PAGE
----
Signs of a Cat in Pain

A cat in pain does not always make its suffering clear to its owners, as the species' natural inclination is to hide its weakness in case predators try to attack when it's ill. However, there are a few clear traits that owners can look for when they suspect illness or injury.

Hiding Away in Dark, Enclosed Spaces

The first instinct of a cat in pain is to hide away in a dark, enclosed space. This is because cats feel more in control of their surroundings if they're in a small space for which there's only one or a few entrances, such as in a box or under a piece of furniture. The darkness, too, gives them a sense of camouflage and advantage since they can find and navigate in the dark better than some other predators. However, cats tend to like dark, enclosed spaces even when healthy, so this alone is not an indication of a cat in distress.

Overly Lethargic

A cat in pain becomes more lethargic than usual. Cats do sleep for most of the day, but cats who are under duress will sleep even more than usual. A healthy cat should have some bursts of energy throughout the day. They should walk, play and run around for short periods throughout the day. A cat in distress will engage in these activities less often or refrain from these activities entirely.

Lack of Appetite

A healthy cat will feed itself if food is available throughout the day and will drink every few hours. A cat in pain is less likely to feed and drink. Even when the owner presents the food and drink to the cat, the cat may seem disinterested. Sometimes the aroma of fresh canned food or the cat's favorite food may entice the cat to eat a small amount, but any disinterest in food on a regular basis should alert the owner that the cat may be experiencing distress or pain.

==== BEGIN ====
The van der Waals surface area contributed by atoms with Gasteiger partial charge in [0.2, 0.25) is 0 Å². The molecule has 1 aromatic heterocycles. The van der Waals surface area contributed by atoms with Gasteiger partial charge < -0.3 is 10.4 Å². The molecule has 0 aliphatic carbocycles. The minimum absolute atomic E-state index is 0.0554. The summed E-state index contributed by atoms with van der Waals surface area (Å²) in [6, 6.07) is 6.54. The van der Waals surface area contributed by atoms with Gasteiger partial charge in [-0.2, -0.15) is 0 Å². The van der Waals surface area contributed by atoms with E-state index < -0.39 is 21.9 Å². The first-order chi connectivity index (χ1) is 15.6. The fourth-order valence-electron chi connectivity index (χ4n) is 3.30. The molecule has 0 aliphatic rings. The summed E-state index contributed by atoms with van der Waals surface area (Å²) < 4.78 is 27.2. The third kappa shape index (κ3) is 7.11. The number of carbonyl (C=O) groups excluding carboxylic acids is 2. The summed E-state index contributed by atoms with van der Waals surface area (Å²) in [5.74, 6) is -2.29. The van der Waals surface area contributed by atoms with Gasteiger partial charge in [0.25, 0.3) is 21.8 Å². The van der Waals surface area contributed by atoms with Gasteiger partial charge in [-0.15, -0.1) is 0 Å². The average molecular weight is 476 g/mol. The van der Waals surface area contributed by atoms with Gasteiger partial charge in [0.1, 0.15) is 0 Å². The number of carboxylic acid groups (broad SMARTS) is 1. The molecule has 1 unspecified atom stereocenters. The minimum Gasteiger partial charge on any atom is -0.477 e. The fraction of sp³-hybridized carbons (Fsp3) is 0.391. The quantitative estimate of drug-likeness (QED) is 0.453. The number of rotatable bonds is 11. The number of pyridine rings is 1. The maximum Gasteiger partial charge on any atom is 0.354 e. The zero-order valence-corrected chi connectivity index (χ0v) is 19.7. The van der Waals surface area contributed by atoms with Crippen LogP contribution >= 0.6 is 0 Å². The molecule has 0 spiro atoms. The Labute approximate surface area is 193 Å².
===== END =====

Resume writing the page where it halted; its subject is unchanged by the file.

Excessive Purring

Cats do not only purr when content. If a cat exhibits other symptoms of a cat in distress, excessive purring may also be a symptom of its pain. Purring is common when a cat experiences any excess of emotion, even distress. Some researchers believe that purring may even stimulate the cat's immune system and soothe sore muscles, which would explain why a cat who feels pain purrs.

High Rate of Breathing

Cats who are in pain may exhibit a high rate of breathing. Normal cat breathing is about thirty breaths per minute. Cats in pain may breathe somewhere around one hundred breaths in a minute. Owners can calculate the number of times their cats breathe in a minute by watching how many times the cat's chest expands and contracts within fifteen seconds and multiplying that number by four. One expansion and contraction together counts as one breath.

A cat who exhibits the traits of a cat in pain should be examined by a vet as soon as possible. At the very least, behavioral changes could be an indication of a cat experiencing stress.